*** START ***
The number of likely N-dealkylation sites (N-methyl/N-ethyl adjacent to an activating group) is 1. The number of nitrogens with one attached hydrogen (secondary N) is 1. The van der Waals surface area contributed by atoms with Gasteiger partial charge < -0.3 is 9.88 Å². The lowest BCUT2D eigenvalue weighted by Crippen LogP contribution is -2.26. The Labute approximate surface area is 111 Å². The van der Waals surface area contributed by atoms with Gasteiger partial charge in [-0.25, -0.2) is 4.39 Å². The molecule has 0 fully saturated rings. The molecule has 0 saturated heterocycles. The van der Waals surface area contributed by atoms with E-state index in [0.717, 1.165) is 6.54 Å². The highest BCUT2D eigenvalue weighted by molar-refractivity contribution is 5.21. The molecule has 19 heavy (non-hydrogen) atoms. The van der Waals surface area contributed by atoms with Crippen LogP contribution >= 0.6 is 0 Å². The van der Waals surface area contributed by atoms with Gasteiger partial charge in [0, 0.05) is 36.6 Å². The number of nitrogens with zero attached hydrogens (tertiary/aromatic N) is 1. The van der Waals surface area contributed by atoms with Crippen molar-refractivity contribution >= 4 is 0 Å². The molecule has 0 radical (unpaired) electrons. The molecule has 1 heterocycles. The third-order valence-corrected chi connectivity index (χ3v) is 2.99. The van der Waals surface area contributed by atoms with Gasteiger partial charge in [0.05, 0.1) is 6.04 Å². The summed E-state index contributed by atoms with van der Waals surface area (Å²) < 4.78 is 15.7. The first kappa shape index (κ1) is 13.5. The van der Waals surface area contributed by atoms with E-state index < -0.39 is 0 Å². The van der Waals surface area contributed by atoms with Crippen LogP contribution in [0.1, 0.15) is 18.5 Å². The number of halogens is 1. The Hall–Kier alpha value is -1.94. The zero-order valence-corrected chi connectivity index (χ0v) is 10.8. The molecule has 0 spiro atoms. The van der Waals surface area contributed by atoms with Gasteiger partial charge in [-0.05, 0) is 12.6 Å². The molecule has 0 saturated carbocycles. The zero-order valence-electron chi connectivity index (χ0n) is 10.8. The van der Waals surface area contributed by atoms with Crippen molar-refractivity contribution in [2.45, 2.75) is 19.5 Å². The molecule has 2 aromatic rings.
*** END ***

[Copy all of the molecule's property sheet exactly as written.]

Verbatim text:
The number of likely N-dealkylation sites (N-methyl/N-ethyl adjacent to an activating group) is 1. The number of nitrogens with one attached hydrogen (secondary N) is 1. The van der Waals surface area contributed by atoms with Gasteiger partial charge < -0.3 is 9.88 Å². The lowest BCUT2D eigenvalue weighted by Crippen LogP contribution is -2.26. The Labute approximate surface area is 111 Å². The van der Waals surface area contributed by atoms with Gasteiger partial charge in [-0.25, -0.2) is 4.39 Å². The molecule has 0 fully saturated rings. The molecule has 0 saturated heterocycles. The van der Waals surface area contributed by atoms with E-state index in [0.717, 1.165) is 6.54 Å². The highest BCUT2D eigenvalue weighted by molar-refractivity contribution is 5.21. The molecule has 19 heavy (non-hydrogen) atoms. The van der Waals surface area contributed by atoms with Crippen LogP contribution >= 0.6 is 0 Å². The van der Waals surface area contributed by atoms with Gasteiger partial charge in [0, 0.05) is 36.6 Å². The number of nitrogens with zero attached hydrogens (tertiary/aromatic N) is 1. The van der Waals surface area contributed by atoms with Crippen molar-refractivity contribution >= 4 is 0 Å². The molecule has 0 radical (unpaired) electrons. The molecule has 1 heterocycles. The third-order valence-corrected chi connectivity index (χ3v) is 2.99. The van der Waals surface area contributed by atoms with Gasteiger partial charge in [0.05, 0.1) is 6.04 Å². The summed E-state index contributed by atoms with van der Waals surface area (Å²) < 4.78 is 15.7. The first kappa shape index (κ1) is 13.5. The van der Waals surface area contributed by atoms with E-state index < -0.39 is 0 Å². The van der Waals surface area contributed by atoms with Crippen LogP contribution in [0.1, 0.15) is 18.5 Å². The number of halogens is 1. The Hall–Kier alpha value is -1.94. The zero-order valence-corrected chi connectivity index (χ0v) is 10.8. The molecule has 0 spiro atoms. The van der Waals surface area contributed by atoms with Gasteiger partial charge in [-0.05, 0) is 12.6 Å². The molecule has 0 saturated carbocycles. The zero-order valence-electron chi connectivity index (χ0n) is 10.8. The van der Waals surface area contributed by atoms with Crippen molar-refractivity contribution in [2.45, 2.75) is 19.5 Å². The molecule has 2 aromatic rings.